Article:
SV: "nation" Re: SV: [ANE-2] Yahwism and syncretism
- I think Gottwald mixes categories and does not distinguish a theological world of stories and the historical ancient world outside his texts. However, his association of social science information is complex enough to keep one's attention over 1000 pages; so I would refer you to my Early History of 1992, 27-77 or Niels Peter's Early History of 1985 which treats your question quite well.
Thomas L. Thompson
University of Copenhagen
Niels and Thomas:
What is your assessment of Gottwald's elaboration of the social
structure in "The Tribes of Yahweh"? Are his discussions of Shevet,
Mishpahah, Beth-Av, etc. simply the imposition of his 20th century
conceptions of tribe and family on the ancient text or did he
legitimately extrapolate their connotations from their usage in the
ancient texts? This is not a baiting question, I'm trying to
understand your position. Since you both make statements about the
ancient world, you obviously think that truthful observations can be
made about it.
Donald R. Vance, Ph.D.
Professor of Biblical Languages and Literature
Oral Roberts University
[Non-text portions of this message have been removed]
while you are waiting, may I recommend another old thing by me, On the Use of "System Theory," "Macro Theories," and "Evolutionistic Thinking" In Modern Old Testament Research and Biblical Archaeology, which was originally published in SJOT in 1990, and reprinted in Charles E. Carter and Carol L. Meyers, Community, Identity, and Ideology (Winona Lake: Eisenbrauns, 1997), pp. 273-286. Much better than fighting a strawman. It is really my "kata" cultural evolutionism.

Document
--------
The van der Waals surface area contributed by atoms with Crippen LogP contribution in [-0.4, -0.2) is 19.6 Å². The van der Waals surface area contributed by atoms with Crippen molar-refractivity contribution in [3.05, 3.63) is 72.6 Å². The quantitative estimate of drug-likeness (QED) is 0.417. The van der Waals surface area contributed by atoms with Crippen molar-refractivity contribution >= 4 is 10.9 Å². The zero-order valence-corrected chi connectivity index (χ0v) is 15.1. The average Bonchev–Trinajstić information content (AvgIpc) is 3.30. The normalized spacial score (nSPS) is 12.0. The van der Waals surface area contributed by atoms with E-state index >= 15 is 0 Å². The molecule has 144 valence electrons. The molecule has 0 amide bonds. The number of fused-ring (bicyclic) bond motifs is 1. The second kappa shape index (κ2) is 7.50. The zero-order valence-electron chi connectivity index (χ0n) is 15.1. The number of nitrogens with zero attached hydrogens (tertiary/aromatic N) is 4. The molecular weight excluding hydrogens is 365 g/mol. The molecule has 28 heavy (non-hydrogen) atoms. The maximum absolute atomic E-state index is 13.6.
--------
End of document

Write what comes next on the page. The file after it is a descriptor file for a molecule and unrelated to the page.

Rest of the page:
Just picked up this morning at the post office Karl Popper's The Poverty of Historicism, his attack on historical determinism. Sounds promising.
Niels Peter Lemche
Fra: ANEfirstname.lastname@example.org [mailto:ANEemail@example.com] På vegne af E Bruce Brooks
Sendt: 30. december 2006 10:50
Emne: Re: "nation" Re: SV: [ANE-2] Yahwism and syncretism
In Response To: Thomas Thompson
On: Previous Opinions
THOMAS: In Early Israel, Niels Peter offers a solid critique of the "models"
approach to social anthropology. His position should not be misinterpreted
BRUCE: Oddly enough, I had already taken steps to get a look at this book.
It may turn up in a week or so. Always happy to learn. Meanwhile, I hope I
may be forgiven for being amused at the predictably postmodern turn this
conversation is taking. A is explicating B, and is doing so by referencing a
work of 500 pages written 20 years ago. If things run true to form, we will
soon be hearing about Bayesian statistics, which appeal to the "models"
folks by requiring that, before calculating the answer, you have to commit
yourself to an opinion about what the answer is. You can't just do the
computations and see how they come out.
Such things are of course for the list managers to decide, and I am as
always their most humble and obedient servant, but I should think it
enhances conversation if participants will say what they mean (as of the
current year), and if, failing that, the amount of deep background required
of others to interpret what they say is kept down somewhere below book
Best wishes to all, in the incipient 2007,
E Bruce Brooks
Warring States Project
University of Massachusetts at Amherst
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